“We’ll keep you informed on any new developments on this topic in the upcoming hour,” the anchor says, looking directly at the camera. “Stay tuned, New York.” The program lapsed into commercials.
“Kate?” Castle asks.
“He’s been shot,” she breathes. “He’s been shot, and I was gone, and you...you believed I did this?”
“No, Kate, that’s not what I meant—”
She mutes the TV, throwing the remote onto the couch with a vengeance. “Castle, how can you think I would do something like that? Maybe you don’t know me at all.” Balls of fire could accompany the words she’s spitting at him, but above her mouth her eyes are wide and scared and still very much in shock.
“I’m sorry, Kate, but I don’t know you when it comes to your mom’s murder. That’s a part of you I can’t seem to touch,” he pleads honestly. “But I do know that if anything ever happened to you or Alexis or mother, you would be surprised by the side of me that emerges. It was all so sudden; I momentarily leapt to the worst possible conclusion. I’m sorry.”
“No,” she shook her head, sighing and sinking into the couch. “No, that’s fair. I’m sorry I snapped at you. It’s just...” She gestured to the TV set, the world in general. “We were going to contact Smith today, we were going to get evidence that he was behind it all, I promised my mother that we were so close to justice, and now...now the entire state is concerned over his health. His safety. Castle, does it make me a bad person if I’m hoping he dies during surgery? Does it?”
“No, Kate, it makes you human,” he assures her, sitting down and taking her hands in his own. “And being human, as opposed to, you know, alien, is good.” She smiles in spite of herself and a warm glow kindles in his chest.
“What do we do now?” she asks, looking him directly in the eyes. There are no traces of tears in hers, just confusion and uncertainty and a miniscule amount of triumph.
“What we do best. Put killers behind bars. Or, if he dies, find the evidence necessary to besmirch his name and then toast to a job well done with Lanie and the boys.” He pauses. “Actually, on second thought, we can do the toast thing either way.”
“Part of me wants him to die today just so it’s all finally over and he’s definitely paying his dues, but another part wants to see him rot in jail for the rest of his life,” she confesses. “For my mom I would choose jail, because she was a lawyer and it seems fitting and all that, but for me...I just want to know that he has his hands off the puppet strings once and for all, you know? Even jail isn’t inescapable...even if he’s convicted with three consecutive life sentences like he should be, he might have friends that can break him out, or...”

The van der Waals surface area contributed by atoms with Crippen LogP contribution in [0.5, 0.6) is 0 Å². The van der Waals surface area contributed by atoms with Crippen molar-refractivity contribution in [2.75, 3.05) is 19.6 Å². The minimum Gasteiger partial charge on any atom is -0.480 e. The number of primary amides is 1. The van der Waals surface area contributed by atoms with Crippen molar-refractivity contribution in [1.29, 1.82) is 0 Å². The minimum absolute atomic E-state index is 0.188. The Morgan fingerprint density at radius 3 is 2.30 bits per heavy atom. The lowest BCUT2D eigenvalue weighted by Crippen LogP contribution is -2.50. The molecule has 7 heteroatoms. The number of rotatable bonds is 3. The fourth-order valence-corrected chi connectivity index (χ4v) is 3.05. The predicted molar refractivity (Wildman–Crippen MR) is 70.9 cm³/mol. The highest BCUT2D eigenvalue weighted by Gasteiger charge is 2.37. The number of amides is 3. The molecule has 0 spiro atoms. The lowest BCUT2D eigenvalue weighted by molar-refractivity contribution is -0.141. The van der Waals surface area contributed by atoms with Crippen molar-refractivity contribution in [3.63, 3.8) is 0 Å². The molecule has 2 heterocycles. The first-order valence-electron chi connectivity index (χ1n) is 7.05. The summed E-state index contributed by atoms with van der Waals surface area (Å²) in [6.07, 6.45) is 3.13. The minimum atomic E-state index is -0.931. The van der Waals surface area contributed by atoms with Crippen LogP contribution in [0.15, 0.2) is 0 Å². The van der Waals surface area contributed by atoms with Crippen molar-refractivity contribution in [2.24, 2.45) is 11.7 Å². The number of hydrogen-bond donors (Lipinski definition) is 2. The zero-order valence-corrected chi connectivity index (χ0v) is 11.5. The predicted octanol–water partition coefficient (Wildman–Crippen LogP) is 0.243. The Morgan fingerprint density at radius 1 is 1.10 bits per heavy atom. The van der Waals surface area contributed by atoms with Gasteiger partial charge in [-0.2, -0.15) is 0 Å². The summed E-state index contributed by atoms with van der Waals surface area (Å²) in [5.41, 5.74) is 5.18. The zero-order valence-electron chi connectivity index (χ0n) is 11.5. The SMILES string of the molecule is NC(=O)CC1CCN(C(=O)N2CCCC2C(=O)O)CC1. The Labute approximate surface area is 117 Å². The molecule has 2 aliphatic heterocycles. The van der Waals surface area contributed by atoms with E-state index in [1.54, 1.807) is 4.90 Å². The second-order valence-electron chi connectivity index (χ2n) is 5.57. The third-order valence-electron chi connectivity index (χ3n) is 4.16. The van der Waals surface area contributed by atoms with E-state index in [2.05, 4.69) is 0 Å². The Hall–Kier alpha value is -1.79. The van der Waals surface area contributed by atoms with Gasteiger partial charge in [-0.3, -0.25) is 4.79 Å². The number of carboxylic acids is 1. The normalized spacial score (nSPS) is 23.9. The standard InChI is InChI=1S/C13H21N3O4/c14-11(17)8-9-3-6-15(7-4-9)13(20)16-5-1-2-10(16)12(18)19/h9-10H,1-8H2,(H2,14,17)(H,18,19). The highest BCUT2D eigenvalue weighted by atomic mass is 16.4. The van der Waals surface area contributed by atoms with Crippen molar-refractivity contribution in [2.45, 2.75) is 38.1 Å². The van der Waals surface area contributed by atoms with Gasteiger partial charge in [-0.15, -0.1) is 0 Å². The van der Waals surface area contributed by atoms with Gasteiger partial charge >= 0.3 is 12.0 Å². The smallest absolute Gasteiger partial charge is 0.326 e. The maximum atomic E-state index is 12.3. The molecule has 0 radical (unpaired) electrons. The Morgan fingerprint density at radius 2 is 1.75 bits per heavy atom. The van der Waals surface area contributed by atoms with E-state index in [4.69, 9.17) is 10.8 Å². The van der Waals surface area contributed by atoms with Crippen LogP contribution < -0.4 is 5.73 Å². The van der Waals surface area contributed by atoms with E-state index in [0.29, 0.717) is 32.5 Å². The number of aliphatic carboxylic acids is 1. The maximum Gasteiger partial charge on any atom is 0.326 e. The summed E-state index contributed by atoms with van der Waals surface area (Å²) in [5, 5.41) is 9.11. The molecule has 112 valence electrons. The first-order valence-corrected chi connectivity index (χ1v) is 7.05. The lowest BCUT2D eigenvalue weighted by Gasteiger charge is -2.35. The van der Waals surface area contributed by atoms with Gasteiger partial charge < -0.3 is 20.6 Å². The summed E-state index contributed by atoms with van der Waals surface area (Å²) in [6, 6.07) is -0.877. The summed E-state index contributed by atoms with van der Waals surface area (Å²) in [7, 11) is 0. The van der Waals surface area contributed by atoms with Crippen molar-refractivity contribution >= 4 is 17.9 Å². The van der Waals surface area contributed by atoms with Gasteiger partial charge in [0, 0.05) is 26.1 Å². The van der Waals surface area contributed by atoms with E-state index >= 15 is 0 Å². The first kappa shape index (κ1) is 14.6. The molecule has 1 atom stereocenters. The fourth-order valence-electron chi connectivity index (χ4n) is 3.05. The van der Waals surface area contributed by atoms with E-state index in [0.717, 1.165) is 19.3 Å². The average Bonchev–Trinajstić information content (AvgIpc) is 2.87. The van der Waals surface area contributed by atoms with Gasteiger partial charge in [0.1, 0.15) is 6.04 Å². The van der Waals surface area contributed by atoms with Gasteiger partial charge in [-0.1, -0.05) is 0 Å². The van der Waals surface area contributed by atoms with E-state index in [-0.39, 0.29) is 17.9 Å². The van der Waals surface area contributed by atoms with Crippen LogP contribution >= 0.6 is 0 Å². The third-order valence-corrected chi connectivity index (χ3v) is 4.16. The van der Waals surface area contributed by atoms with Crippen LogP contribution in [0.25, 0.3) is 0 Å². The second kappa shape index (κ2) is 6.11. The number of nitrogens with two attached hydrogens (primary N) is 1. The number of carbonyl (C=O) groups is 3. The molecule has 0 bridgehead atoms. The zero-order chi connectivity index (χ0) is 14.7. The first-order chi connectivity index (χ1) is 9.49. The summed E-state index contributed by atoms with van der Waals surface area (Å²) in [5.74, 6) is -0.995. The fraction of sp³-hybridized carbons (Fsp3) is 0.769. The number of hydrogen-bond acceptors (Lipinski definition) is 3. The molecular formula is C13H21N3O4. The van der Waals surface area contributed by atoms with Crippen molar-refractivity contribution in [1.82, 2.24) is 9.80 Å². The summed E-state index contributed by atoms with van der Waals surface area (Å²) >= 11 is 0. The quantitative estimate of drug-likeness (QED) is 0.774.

“Or there’ll be some nice criminal acquaintances of ours in there that will beat him up once they learn he was the one responsible for you becoming a cop,” Castle points out, half-kidding. “We don’t know exactly what’s going to happen, Kate. But we’ll have a lot of people on our side. We’re not going to let him slip through the cracks. Not you, not me, not Gates or the boys or the mayor or even Agent Shaw should we call her up again. It’s going to be over soon—” The television caught his eye again and he unmuted it in time to hear the anchor’s update on the Bracken story.
“Senator Bracken is currently out of surgery but according to the hospital in critical condition in the ICU. We have confirmed that he was shot twice in the stomach about a half an hour ago, and police are still searching for the elusive shooter.”
“He survived the surgery,” Kate murmurs.
“Doesn’t mean he’ll survive the night,” Castle reminds her.
“I did.” Her cell phone rings before he can respond and she answers it, putting it on speakerphone. “Espo, this isn’t really a good time right now. Besides, I’m not on duty until tomorrow.”
“Beckett, you need to come to the precinct,” Esposito says.
“Castle with you? Bring him too, and don’t tell anyone else where you’re going. Trust me, Kate; you’re going to want to be here.”
“Okay, we’re coming. Be there in fifteen,” she ends the call.
“What was that about?” Castle asks though he knows neither of them knows the answer. He clicks the TV off and follows her to the door, out of the apartment, and to the car. Kate’s stiff and white-knuckled as she drives to the precinct, but he knows better than to suggest he drive. And with the number of traffic violations he’s already committed today, it’s probably not the best of ideas either.
Kate doesn’t bother to wait for the elevator and instead launches herself up the stairs, by the end effectively proving herself to be in much better shape than he is—she’s not even breathing rapidly when they arrive at Ryan and Esposito’s desks. They’re not there.
“Beckett!” Ryan calls from behind them. His head is sticking out the doorway of a conference room. “In here.”
“What’s going on?” Kate asks in lieu of a greeting. She stops in her tracks just past the threshold in surprise. “Evelyn, it’s...it’s nice to see you.”
“You too, Kate,” the woman replies uncertainly. Castle repeats her greeting to Captain Montgomery’s wife. He hasn’t seen her since his funeral, where they first met. He wouldn’t be surprised if she doesn’t remember him, not from such a horrific event. Although maybe Montgomery had talked about Beckett’s nosy and obnoxious ride-along at home. Complained about, more like.
“Beckett, thanks for coming,” Ryan says. “There’s been a lead. A big one. On your mother’s case.”
“On my mom’s...” Kate repeats, staring at him. “What is it? Where did it come from?”